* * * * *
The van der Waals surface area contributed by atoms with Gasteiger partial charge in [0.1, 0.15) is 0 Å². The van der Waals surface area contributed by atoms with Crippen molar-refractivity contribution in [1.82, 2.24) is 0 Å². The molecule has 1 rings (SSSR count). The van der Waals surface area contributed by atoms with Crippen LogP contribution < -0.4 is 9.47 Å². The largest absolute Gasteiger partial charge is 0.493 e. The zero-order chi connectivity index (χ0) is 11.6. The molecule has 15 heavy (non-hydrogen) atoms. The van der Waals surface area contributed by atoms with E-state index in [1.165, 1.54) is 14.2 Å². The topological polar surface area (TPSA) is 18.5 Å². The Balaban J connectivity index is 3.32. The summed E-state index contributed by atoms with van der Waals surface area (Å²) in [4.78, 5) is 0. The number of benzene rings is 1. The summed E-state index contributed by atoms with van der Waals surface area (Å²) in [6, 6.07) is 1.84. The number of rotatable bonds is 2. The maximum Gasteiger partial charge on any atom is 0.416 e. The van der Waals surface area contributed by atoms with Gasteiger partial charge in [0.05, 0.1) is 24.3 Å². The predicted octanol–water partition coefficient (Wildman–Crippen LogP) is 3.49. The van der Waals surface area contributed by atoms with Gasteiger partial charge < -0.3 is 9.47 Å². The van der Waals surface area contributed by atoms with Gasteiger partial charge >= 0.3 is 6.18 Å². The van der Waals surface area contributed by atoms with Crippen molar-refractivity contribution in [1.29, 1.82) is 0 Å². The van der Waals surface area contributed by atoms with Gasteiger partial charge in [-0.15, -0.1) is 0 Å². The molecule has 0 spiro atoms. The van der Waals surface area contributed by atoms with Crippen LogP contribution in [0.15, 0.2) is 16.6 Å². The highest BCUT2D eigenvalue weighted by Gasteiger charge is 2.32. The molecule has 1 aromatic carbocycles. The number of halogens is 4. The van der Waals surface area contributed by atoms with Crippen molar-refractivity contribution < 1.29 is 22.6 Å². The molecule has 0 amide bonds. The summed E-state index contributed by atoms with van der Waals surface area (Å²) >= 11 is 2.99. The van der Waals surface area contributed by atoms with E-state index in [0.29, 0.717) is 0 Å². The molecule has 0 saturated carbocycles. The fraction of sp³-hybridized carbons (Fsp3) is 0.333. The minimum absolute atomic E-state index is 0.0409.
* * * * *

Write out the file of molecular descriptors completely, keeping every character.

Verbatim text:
The van der Waals surface area contributed by atoms with Gasteiger partial charge in [0.1, 0.15) is 0 Å². The van der Waals surface area contributed by atoms with Crippen molar-refractivity contribution in [1.82, 2.24) is 0 Å². The molecule has 1 rings (SSSR count). The van der Waals surface area contributed by atoms with Crippen LogP contribution < -0.4 is 9.47 Å². The largest absolute Gasteiger partial charge is 0.493 e. The zero-order chi connectivity index (χ0) is 11.6. The molecule has 15 heavy (non-hydrogen) atoms. The van der Waals surface area contributed by atoms with E-state index in [1.165, 1.54) is 14.2 Å². The topological polar surface area (TPSA) is 18.5 Å². The Balaban J connectivity index is 3.32. The summed E-state index contributed by atoms with van der Waals surface area (Å²) in [4.78, 5) is 0. The number of benzene rings is 1. The summed E-state index contributed by atoms with van der Waals surface area (Å²) in [6, 6.07) is 1.84. The number of rotatable bonds is 2. The maximum Gasteiger partial charge on any atom is 0.416 e. The van der Waals surface area contributed by atoms with Gasteiger partial charge in [0.05, 0.1) is 24.3 Å². The predicted octanol–water partition coefficient (Wildman–Crippen LogP) is 3.49. The van der Waals surface area contributed by atoms with Gasteiger partial charge < -0.3 is 9.47 Å². The van der Waals surface area contributed by atoms with Gasteiger partial charge >= 0.3 is 6.18 Å². The van der Waals surface area contributed by atoms with Crippen molar-refractivity contribution in [1.29, 1.82) is 0 Å². The van der Waals surface area contributed by atoms with Gasteiger partial charge in [-0.15, -0.1) is 0 Å². The molecule has 0 spiro atoms. The van der Waals surface area contributed by atoms with Crippen LogP contribution in [0.15, 0.2) is 16.6 Å². The highest BCUT2D eigenvalue weighted by Gasteiger charge is 2.32. The molecule has 1 aromatic carbocycles. The number of halogens is 4. The van der Waals surface area contributed by atoms with Crippen molar-refractivity contribution < 1.29 is 22.6 Å². The molecule has 0 amide bonds. The summed E-state index contributed by atoms with van der Waals surface area (Å²) >= 11 is 2.99. The van der Waals surface area contributed by atoms with E-state index in [0.29, 0.717) is 0 Å². The molecule has 0 saturated carbocycles. The fraction of sp³-hybridized carbons (Fsp3) is 0.333. The minimum absolute atomic E-state index is 0.0409.